L4 for asm-free OS'es?
farid.hajji at ob.kamp.net
Mon Apr 8 17:45:08 CEST 2002
> I'm interested in using L4 as a foundation for a new,
> yet-to-be-written Linux replacement intended primarily for use in
> embedded systems. My main motivations are for an OS that is portable,
> is understandable, has low interrupt latency, and has a small memory
> footprint. I'm thinking along the same lines as L4-Linux, but my OS
> would probably be written in C++ and make more use of L4 servers for
> hardware i/o.
on the long run, I'm also trying to port NetBSD to L4; but I'm currently
very far from this yet ;)
> One of the L4 manuals I've read says that when an OS running under L4
> starts, it should take all free memory from sigma0 and then manage the
> pages itself. To me, this means that the OS has to know how to
> interact with the host CPU's MMU hardware, which is obviously
> hardware-dependent and therefore undesirable in a portable OS. It
> also appears to be redundant--- sigma0 already knows how to work the
> MMU. Performance issues aside, would letting sigma0 do page mapping
> and unmapping eliminate the need for an OS running under it to know
> how the MMU interface works, and thereby make the OS a little more
> portable? Is this a reasonable approach?
If I understand the L4 X.2 spec of the upcoming Version 4 (Pistachio)
right, the new API provides enough system independent hooks for
accessing the MMU; which L4 would manage. Please look at the spec.
Because the MMU is a central security sensitive area, it is very
comprehensible to leave its management to the kernel. Most everything
else can be factored out to userspace.
If you would like to implement some kind of VM system on top of that
(this is seldom necessary for embedded systems, as you certainly know!),
I'd recommend that you use NetBSD's UVM (or the older snapshot thereof
in the latest OSKit release). Basically, the most work goes into
writing a pmap.c for L4, which would use the L4 API to access the MMU;
the rest of the working being to insulate UVM from the NetBSD parts
like, say, VNODE pager stuff etc. Then again, who needs a swap file
on embedded systems anyway? ;-)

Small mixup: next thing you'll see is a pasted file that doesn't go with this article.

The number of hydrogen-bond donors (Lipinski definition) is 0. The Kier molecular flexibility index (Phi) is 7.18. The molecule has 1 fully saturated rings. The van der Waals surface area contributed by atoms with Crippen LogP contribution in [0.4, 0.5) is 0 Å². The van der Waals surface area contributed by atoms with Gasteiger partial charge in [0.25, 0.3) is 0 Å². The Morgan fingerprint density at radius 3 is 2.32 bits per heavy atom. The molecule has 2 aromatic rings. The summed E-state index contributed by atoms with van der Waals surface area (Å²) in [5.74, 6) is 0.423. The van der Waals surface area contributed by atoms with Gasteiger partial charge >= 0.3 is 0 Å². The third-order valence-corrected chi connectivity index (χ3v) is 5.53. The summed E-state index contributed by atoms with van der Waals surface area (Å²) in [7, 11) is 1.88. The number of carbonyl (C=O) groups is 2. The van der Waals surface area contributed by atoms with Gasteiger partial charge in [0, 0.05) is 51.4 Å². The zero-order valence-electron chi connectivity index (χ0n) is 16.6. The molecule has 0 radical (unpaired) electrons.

BTW, pmap is the machine dependen physical layer to the various MMUs
supported by BSD kernels, that UVM uses extensively.
> What is the likelihood that an L4-based OS would need no assembly
> language at all, other than the syscall interface? I'm thinking along
> the lines of "to port this OS to your CPU, just port L4 and then
> recompile the OS sources."
I'm rather sceptical if it would be possible to write an assembler-less
OS on top of L4 V4, though I'm no expert here. After all, most interfacing
to L4's C++ API would probably be done through header files that contain
embedded/inline assembly or equivalent C constructs; just like in Hazelnut.
But I'm no expert here!
> I'm eyeing ARM, MIPS, SH and x86 targets--- all of which I work with
> every day. I have single-board computers representing all four
> architectures in my lab here right now, and I'm doing something with
> all of them almost all the time. That's why portability is important
> to me. My customers think Linux is great because it's more portable
> than the alternatives, but I think it isn't nearly portable enough.
For embedded systems, I really recommend NetBSD, which is architecturally
and also practically the currently most portable OS in the world. This
is not to speak against Linux, which is making progress in this area
too, but NetBSD is IMHO lightyears ahead on portability and supports
many more embedded systems at the moment; including the targets you're
Having a NetBSD/L4 port would be great; but the idea to write a whole
new embedded OS from scratch is also intriguing.
> And it scores low marks for understandability, interrupt latency and
> footprint. Oh, and debuggability---I love your "KD:" prompt! :^)
> Bill Gatliff
Farid Hajji -- Unix Systems and Network Admin | Phone: +49-2131-67-555
Broicherdorfstr. 83, D-41564 Kaarst, Germany | farid.hajji at ob.kamp.net
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